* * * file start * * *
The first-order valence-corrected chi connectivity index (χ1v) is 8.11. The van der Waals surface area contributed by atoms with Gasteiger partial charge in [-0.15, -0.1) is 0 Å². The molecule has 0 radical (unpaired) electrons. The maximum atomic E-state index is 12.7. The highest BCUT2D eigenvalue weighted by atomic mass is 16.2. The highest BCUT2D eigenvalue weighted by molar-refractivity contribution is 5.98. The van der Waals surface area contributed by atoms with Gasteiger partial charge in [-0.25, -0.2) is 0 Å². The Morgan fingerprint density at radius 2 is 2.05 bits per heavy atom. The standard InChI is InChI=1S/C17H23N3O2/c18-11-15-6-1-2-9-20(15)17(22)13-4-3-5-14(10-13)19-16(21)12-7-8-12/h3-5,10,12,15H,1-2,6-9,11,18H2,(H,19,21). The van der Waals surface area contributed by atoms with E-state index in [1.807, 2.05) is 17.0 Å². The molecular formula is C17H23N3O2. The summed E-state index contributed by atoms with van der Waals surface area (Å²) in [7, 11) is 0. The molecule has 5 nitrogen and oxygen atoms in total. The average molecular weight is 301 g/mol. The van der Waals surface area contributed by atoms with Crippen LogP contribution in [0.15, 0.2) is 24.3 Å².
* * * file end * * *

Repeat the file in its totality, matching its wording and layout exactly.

The first-order valence-corrected chi connectivity index (χ1v) is 8.11. The van der Waals surface area contributed by atoms with Gasteiger partial charge in [-0.15, -0.1) is 0 Å². The molecule has 0 radical (unpaired) electrons. The maximum atomic E-state index is 12.7. The highest BCUT2D eigenvalue weighted by atomic mass is 16.2. The highest BCUT2D eigenvalue weighted by molar-refractivity contribution is 5.98. The van der Waals surface area contributed by atoms with Gasteiger partial charge in [-0.25, -0.2) is 0 Å². The Morgan fingerprint density at radius 2 is 2.05 bits per heavy atom. The standard InChI is InChI=1S/C17H23N3O2/c18-11-15-6-1-2-9-20(15)17(22)13-4-3-5-14(10-13)19-16(21)12-7-8-12/h3-5,10,12,15H,1-2,6-9,11,18H2,(H,19,21). The van der Waals surface area contributed by atoms with E-state index in [1.807, 2.05) is 17.0 Å². The molecular formula is C17H23N3O2. The summed E-state index contributed by atoms with van der Waals surface area (Å²) in [7, 11) is 0. The molecule has 5 nitrogen and oxygen atoms in total. The average molecular weight is 301 g/mol. The van der Waals surface area contributed by atoms with Crippen LogP contribution in [0.15, 0.2) is 24.3 Å².